The crisis continues. And here’s the worst part: Nobody is really surprised.
Florida’s latest loss – 19-17 to Texas A&M on Saturday – looked painfully familiar. For the second week in a row, Florida played a home game and held the opponent to fewer than 20 points. And both times, it lost the game.
I could go through the details of how it came about, how Florida – other than one broken play, a 79-yard run by quarterback Feleipe Franks – again was totally hopeless offensively in the second half. How the Aggies calmly kicked field goals, kicked off, calmly waited for the Gators to quickly punt it back to them, then went down and kicked another field goal. Rinse and repeat, over and over again. Three fourth-quarter field goals were enough to win the game. Florida had 27 plays in the second half. Twenty-seven plays.
I could tell you to not to blame the defense, that the offense never really helped, that the defense had to keep running out there until it finally ran out of gas. But you already knew that: It’s happened so often in recent years that by now you know the storyline. Yes, the punt coverage on the final punt wasn’t good. But if Florida had made even two more first downs on the drive, that punt would have come from midfield.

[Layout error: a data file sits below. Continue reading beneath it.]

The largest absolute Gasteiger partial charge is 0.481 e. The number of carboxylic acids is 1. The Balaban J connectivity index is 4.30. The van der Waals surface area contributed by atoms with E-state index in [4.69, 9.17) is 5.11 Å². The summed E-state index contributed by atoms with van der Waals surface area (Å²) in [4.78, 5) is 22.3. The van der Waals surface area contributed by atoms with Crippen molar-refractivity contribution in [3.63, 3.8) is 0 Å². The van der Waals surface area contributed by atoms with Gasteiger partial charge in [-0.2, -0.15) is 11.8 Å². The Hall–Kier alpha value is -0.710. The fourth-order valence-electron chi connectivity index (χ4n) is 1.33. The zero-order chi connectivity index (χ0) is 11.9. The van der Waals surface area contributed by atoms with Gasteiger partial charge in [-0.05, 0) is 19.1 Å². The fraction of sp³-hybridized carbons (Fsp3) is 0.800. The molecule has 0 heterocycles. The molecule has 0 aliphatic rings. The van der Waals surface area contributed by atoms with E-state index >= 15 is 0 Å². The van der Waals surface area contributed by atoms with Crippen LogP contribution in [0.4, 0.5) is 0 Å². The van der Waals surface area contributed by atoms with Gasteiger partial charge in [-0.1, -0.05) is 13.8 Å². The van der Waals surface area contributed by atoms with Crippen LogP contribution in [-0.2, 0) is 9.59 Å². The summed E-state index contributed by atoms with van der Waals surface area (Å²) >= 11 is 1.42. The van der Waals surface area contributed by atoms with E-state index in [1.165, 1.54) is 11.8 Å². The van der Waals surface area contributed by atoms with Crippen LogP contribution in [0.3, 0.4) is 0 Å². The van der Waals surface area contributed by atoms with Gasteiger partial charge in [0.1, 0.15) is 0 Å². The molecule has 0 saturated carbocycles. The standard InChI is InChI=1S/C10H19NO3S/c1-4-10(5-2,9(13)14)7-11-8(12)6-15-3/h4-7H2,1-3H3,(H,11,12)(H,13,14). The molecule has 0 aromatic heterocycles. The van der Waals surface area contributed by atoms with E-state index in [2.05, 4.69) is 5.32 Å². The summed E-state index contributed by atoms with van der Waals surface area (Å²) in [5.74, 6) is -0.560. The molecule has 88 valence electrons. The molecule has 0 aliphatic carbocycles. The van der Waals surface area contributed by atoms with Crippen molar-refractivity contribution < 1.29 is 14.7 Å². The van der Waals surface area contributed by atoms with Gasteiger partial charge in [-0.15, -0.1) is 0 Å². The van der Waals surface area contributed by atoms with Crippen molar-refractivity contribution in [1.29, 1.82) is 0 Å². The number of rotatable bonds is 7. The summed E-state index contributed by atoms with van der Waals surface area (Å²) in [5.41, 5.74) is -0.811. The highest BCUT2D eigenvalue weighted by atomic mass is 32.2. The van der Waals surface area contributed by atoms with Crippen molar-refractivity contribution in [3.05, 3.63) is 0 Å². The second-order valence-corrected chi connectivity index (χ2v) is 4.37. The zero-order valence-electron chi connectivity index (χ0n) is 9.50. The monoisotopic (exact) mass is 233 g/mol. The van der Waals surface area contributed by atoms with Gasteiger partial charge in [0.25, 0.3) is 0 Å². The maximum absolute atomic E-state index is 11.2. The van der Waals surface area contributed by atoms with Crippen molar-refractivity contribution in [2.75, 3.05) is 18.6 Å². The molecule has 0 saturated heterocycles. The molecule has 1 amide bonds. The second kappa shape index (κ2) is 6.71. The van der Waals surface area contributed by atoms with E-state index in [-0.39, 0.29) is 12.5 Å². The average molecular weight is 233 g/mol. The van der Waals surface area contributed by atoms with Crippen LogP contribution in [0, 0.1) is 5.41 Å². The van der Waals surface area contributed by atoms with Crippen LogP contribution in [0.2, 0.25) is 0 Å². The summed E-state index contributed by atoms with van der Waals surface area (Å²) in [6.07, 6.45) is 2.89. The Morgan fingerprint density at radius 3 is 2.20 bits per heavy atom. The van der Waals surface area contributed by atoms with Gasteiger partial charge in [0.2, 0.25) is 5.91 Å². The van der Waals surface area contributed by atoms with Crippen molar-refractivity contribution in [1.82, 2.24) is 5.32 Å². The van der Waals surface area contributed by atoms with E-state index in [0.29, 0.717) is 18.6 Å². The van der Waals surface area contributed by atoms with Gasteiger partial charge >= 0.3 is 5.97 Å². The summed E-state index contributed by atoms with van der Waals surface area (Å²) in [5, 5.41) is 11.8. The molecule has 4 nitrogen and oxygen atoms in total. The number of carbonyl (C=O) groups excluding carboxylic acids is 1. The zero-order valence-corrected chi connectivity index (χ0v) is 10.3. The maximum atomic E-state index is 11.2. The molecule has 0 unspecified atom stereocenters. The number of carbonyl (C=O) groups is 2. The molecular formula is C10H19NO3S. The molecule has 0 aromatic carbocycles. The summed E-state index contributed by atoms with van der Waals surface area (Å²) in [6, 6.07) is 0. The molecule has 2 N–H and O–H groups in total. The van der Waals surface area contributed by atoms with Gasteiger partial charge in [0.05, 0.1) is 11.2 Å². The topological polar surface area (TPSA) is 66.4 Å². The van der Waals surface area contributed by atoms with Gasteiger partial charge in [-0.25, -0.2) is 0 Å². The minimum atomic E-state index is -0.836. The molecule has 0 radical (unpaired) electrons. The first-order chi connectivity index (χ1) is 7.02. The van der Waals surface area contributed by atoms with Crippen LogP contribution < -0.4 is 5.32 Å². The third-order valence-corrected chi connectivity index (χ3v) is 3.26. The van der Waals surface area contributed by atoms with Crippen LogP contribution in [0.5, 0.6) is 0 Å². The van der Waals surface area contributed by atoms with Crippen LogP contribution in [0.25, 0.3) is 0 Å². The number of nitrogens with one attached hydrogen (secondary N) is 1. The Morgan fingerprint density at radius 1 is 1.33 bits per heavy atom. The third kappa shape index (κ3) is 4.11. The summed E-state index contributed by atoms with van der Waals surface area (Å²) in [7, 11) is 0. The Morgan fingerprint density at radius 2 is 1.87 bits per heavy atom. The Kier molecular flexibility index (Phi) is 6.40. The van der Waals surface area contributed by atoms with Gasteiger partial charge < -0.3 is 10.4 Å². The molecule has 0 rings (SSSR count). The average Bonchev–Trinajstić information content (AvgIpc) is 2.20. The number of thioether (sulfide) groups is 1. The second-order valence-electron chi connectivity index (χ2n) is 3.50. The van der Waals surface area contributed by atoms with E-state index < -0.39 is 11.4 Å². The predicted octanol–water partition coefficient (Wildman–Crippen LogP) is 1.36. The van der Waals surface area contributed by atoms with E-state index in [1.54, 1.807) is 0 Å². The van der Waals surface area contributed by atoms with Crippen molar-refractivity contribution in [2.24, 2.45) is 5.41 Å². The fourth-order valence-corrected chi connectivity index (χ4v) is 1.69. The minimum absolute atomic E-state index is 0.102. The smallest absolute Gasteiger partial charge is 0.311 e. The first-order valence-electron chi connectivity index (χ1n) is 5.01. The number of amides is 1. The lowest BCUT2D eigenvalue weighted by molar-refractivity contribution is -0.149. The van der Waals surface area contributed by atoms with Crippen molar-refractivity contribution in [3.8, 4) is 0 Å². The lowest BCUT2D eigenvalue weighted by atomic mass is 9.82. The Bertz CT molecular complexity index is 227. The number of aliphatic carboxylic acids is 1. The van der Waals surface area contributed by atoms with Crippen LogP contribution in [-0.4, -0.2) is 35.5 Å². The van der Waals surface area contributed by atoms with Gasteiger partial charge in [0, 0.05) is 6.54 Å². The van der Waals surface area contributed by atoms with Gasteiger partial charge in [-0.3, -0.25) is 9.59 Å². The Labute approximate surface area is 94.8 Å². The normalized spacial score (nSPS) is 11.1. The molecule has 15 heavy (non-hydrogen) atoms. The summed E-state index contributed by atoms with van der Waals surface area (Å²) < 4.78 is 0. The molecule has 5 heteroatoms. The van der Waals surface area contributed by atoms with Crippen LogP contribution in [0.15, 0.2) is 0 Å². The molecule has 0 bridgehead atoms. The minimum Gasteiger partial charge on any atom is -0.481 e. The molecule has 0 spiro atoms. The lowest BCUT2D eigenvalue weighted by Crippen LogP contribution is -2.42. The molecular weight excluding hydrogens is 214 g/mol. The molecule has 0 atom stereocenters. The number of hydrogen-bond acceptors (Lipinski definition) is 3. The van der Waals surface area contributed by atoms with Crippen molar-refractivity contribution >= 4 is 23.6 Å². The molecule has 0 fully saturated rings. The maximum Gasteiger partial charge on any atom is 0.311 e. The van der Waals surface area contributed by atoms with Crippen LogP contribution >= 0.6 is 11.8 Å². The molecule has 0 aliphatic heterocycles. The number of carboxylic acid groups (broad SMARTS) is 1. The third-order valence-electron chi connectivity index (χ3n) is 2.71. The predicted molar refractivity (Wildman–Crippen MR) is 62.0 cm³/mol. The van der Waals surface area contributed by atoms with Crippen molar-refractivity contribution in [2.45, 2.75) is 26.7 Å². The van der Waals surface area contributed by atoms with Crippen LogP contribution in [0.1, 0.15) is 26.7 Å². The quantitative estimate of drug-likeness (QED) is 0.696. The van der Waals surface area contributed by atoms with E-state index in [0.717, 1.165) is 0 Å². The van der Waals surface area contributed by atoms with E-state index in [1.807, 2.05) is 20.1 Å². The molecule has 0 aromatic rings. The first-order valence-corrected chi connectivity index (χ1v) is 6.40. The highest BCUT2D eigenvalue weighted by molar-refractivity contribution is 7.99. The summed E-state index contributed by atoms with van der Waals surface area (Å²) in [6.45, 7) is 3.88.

Texas A&M finished with 10 first downs, with half coming in the fourth quarter, when the UF defense started to wilt. Aggies freshman quarterback Kellen Mond was 8-of-24. He completed eight passes for the game, and that was enough to beat the Gators in the Swamp. Imagine that. A&M star receiver Christian Kirk, as good a wideout as there is in the nation, had two catches. And that was enough to win. A&M was 4-of-16 on third down. Four of freaking 16. And that was enough to win.
The bottom line is that the Gators are so helplessly bad on offense that every game is going to be an enormous challenge. Every single game. Other than a November home game against UAB, I’m not sure they will win again. The offense is that bad.
The first drive of this game – I assume those plays are mostly scripted – looked a little different. There was much better tempo, some energy, some creativity. But before long – long after the assumed scripted plays ran out – everything pretty much looked the same. The Gators rushed for 242 yards, but it surely didn’t feel like it. They were 4-of-15 on third down. Other than a 20-yard screen pass to Malik Davis, they didn’t complete a pass longer than 12 yards.
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